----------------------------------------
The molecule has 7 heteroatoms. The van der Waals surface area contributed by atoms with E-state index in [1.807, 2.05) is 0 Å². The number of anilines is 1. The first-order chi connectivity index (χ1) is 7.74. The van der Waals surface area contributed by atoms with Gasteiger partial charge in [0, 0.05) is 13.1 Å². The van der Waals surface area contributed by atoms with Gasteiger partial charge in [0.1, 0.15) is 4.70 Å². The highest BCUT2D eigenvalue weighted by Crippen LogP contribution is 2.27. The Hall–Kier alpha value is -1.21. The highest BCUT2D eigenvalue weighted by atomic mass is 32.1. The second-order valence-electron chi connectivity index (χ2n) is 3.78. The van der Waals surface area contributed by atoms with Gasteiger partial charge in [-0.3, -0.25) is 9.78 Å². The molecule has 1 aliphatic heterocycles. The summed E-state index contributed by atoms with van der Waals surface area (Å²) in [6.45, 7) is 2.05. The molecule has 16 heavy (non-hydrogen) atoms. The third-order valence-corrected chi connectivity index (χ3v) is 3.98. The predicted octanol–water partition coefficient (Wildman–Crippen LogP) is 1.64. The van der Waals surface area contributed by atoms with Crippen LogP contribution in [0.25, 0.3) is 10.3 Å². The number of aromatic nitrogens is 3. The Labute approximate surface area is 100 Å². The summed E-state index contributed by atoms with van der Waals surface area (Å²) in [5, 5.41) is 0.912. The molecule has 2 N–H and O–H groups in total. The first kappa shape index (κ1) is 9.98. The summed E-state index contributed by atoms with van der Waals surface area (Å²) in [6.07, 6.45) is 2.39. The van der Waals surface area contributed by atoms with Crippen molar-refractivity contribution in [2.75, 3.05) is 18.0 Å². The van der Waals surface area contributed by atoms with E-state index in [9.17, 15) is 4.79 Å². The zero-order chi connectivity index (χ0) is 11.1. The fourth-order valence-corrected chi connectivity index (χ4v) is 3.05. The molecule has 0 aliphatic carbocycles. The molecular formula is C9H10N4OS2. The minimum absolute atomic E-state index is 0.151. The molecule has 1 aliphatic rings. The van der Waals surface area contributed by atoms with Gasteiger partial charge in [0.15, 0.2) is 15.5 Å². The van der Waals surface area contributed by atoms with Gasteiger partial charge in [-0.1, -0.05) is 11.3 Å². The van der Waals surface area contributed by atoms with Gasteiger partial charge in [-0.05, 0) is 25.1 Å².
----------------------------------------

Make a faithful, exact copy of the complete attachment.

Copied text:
The molecule has 7 heteroatoms. The van der Waals surface area contributed by atoms with E-state index in [1.807, 2.05) is 0 Å². The number of anilines is 1. The first-order chi connectivity index (χ1) is 7.74. The van der Waals surface area contributed by atoms with Gasteiger partial charge in [0, 0.05) is 13.1 Å². The van der Waals surface area contributed by atoms with Gasteiger partial charge in [0.1, 0.15) is 4.70 Å². The highest BCUT2D eigenvalue weighted by Crippen LogP contribution is 2.27. The Hall–Kier alpha value is -1.21. The highest BCUT2D eigenvalue weighted by atomic mass is 32.1. The second-order valence-electron chi connectivity index (χ2n) is 3.78. The van der Waals surface area contributed by atoms with Gasteiger partial charge in [-0.3, -0.25) is 9.78 Å². The molecule has 1 aliphatic heterocycles. The summed E-state index contributed by atoms with van der Waals surface area (Å²) in [6.45, 7) is 2.05. The molecule has 16 heavy (non-hydrogen) atoms. The third-order valence-corrected chi connectivity index (χ3v) is 3.98. The predicted octanol–water partition coefficient (Wildman–Crippen LogP) is 1.64. The van der Waals surface area contributed by atoms with Crippen LogP contribution in [0.25, 0.3) is 10.3 Å². The number of aromatic nitrogens is 3. The Labute approximate surface area is 100 Å². The summed E-state index contributed by atoms with van der Waals surface area (Å²) in [5, 5.41) is 0.912. The molecule has 2 N–H and O–H groups in total. The first kappa shape index (κ1) is 9.98. The summed E-state index contributed by atoms with van der Waals surface area (Å²) in [6.07, 6.45) is 2.39. The van der Waals surface area contributed by atoms with Crippen molar-refractivity contribution in [2.75, 3.05) is 18.0 Å². The van der Waals surface area contributed by atoms with E-state index in [9.17, 15) is 4.79 Å². The zero-order chi connectivity index (χ0) is 11.1. The fourth-order valence-corrected chi connectivity index (χ4v) is 3.05. The molecule has 0 aliphatic carbocycles. The molecular formula is C9H10N4OS2. The minimum absolute atomic E-state index is 0.151. The molecule has 1 aliphatic rings. The van der Waals surface area contributed by atoms with Gasteiger partial charge in [0.15, 0.2) is 15.5 Å². The van der Waals surface area contributed by atoms with Gasteiger partial charge in [-0.1, -0.05) is 11.3 Å². The van der Waals surface area contributed by atoms with Gasteiger partial charge in [-0.05, 0) is 25.1 Å².